equalrites“One reason for all the bustle was that over large parts of the continent other people preferred to make money without working at all, and since the Disc had yet to develop a music recording industry they were forced to fall back on older, more traditional forms of banditry.” – p 97

Before you think all I read is Terry Pratchett books, ask yourself if you’ve ever read a Terry Pratchett book.  If you have, you’ll know why I’ve gone through this little flurry of Discworld books.  If you haven’t, please remove yourself to your local library and check one out.  Then, you’ll understand.

This book represents the introduction of Granny Weatherwax.  Although most Discworld books can be read in whatever order you choose, I was instructed by the author that before reading “Lords and Ladies,” I needed to read this book and one other before I could fully grasp the characters within L&L.  As everyone in the Discworld knows, only men are allowed to be wizards.  If you are magically inclined and you happen to be female, you are destined to become a witch.  But down in the small town of Bad Ass, a dying wizard blesses the seventh child of a seventh son with his powers.  And only after it’s too late does he realize this seventh child is a girl.  A girl who now has some of the most powerful powers known to wizard-dom.

Eskarina Smith is a precocious child who, now that she has powers, is in training by Granny Weatherwax to be a witch.  Granny also hopes to train that wizard nonsense right out of Esk, and tries to ignore the fact that the girl has disturbing habits with magic and a wizards staff that follows her around furtively for protection.  As usual, destiny sticks its unwanted nose in everyone’s business and sets both Granny and Esk on a path that will forever change the face of wizardry, the Unseen University, and magic itself.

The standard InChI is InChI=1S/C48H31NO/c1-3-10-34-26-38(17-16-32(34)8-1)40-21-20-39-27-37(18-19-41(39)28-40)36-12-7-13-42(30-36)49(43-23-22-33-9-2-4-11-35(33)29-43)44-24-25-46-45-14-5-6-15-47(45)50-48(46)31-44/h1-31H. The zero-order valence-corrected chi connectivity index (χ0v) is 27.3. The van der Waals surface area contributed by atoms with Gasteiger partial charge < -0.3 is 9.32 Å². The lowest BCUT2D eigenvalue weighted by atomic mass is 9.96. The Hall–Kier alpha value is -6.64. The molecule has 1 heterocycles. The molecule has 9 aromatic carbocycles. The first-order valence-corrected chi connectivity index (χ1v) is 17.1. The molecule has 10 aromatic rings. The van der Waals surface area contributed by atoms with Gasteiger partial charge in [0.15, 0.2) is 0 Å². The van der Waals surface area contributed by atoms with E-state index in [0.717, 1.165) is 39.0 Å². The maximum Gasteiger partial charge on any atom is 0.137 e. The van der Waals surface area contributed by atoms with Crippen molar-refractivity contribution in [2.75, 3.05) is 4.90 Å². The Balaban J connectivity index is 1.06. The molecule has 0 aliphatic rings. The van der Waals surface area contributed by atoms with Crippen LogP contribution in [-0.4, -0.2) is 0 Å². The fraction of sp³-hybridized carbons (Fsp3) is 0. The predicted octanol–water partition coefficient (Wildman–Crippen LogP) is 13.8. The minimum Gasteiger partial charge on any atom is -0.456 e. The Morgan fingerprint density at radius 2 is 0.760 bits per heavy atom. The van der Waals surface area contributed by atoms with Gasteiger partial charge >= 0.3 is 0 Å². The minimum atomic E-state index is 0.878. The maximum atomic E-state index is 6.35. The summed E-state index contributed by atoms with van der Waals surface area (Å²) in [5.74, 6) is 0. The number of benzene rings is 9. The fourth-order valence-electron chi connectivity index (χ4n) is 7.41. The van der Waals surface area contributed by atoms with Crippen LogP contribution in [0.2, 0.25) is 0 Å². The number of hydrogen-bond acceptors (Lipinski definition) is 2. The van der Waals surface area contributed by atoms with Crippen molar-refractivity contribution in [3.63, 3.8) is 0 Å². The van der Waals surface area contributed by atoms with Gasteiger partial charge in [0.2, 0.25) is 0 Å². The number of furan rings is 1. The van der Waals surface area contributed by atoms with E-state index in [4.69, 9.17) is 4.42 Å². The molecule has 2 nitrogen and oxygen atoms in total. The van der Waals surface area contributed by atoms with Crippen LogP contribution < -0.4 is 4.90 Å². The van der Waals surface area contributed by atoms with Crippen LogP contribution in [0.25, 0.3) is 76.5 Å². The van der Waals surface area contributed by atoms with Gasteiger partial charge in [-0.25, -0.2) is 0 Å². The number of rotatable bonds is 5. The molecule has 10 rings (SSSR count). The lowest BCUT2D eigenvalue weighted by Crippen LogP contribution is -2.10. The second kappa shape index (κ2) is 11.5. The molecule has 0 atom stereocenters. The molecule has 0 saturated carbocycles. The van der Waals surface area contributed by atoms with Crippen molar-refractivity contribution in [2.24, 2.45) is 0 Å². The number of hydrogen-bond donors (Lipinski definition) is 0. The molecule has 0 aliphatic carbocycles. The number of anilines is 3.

I can’t spout out much more praise for this series.  In fact, I’m going to leave the Disc for a while in order to draw out the pleasure of reading these books over a longer period of time.  I don’t want to run out of them too quickly.  The universe  of Discworld is fully realized, with enough quirks and eccentricities to be inexhaustable entertainment wise.  While I didn’t particularly care for Eskarina, I did rather enjoy being introduced to Granny Weatherwax, and I’m pleased she’s in several other Discworld books.  Granny reminds me somewhat of my grandmother – although my grandmother has no inclination towards magic (I don’t think) – tough and determined to do things her own way.

“Equal Rites” was written by Terry Pratchett and published in

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